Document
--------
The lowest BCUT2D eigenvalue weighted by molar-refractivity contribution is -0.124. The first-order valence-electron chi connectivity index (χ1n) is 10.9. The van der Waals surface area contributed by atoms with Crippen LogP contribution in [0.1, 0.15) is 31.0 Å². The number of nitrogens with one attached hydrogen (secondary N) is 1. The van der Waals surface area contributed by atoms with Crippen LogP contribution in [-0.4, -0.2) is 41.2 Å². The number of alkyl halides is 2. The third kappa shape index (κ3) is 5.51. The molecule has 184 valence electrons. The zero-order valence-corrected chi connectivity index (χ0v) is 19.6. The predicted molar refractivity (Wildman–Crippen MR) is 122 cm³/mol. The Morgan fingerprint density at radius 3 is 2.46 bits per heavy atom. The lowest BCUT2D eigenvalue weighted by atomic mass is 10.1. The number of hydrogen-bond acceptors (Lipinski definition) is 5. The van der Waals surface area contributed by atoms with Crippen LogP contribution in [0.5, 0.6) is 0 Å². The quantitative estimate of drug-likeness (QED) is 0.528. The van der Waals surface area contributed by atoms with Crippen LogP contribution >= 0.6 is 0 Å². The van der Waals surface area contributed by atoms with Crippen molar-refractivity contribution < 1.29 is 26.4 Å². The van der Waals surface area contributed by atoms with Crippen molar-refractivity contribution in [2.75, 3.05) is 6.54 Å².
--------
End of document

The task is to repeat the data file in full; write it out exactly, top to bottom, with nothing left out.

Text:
The lowest BCUT2D eigenvalue weighted by molar-refractivity contribution is -0.124. The first-order valence-electron chi connectivity index (χ1n) is 10.9. The van der Waals surface area contributed by atoms with Crippen LogP contribution in [0.1, 0.15) is 31.0 Å². The number of nitrogens with one attached hydrogen (secondary N) is 1. The van der Waals surface area contributed by atoms with Crippen LogP contribution in [-0.4, -0.2) is 41.2 Å². The number of alkyl halides is 2. The third kappa shape index (κ3) is 5.51. The molecule has 184 valence electrons. The zero-order valence-corrected chi connectivity index (χ0v) is 19.6. The predicted molar refractivity (Wildman–Crippen MR) is 122 cm³/mol. The Morgan fingerprint density at radius 3 is 2.46 bits per heavy atom. The lowest BCUT2D eigenvalue weighted by atomic mass is 10.1. The number of hydrogen-bond acceptors (Lipinski definition) is 5. The van der Waals surface area contributed by atoms with Crippen LogP contribution in [0.5, 0.6) is 0 Å². The quantitative estimate of drug-likeness (QED) is 0.528. The van der Waals surface area contributed by atoms with Crippen LogP contribution >= 0.6 is 0 Å². The van der Waals surface area contributed by atoms with Crippen molar-refractivity contribution < 1.29 is 26.4 Å². The van der Waals surface area contributed by atoms with Crippen molar-refractivity contribution in [2.75, 3.05) is 6.54 Å².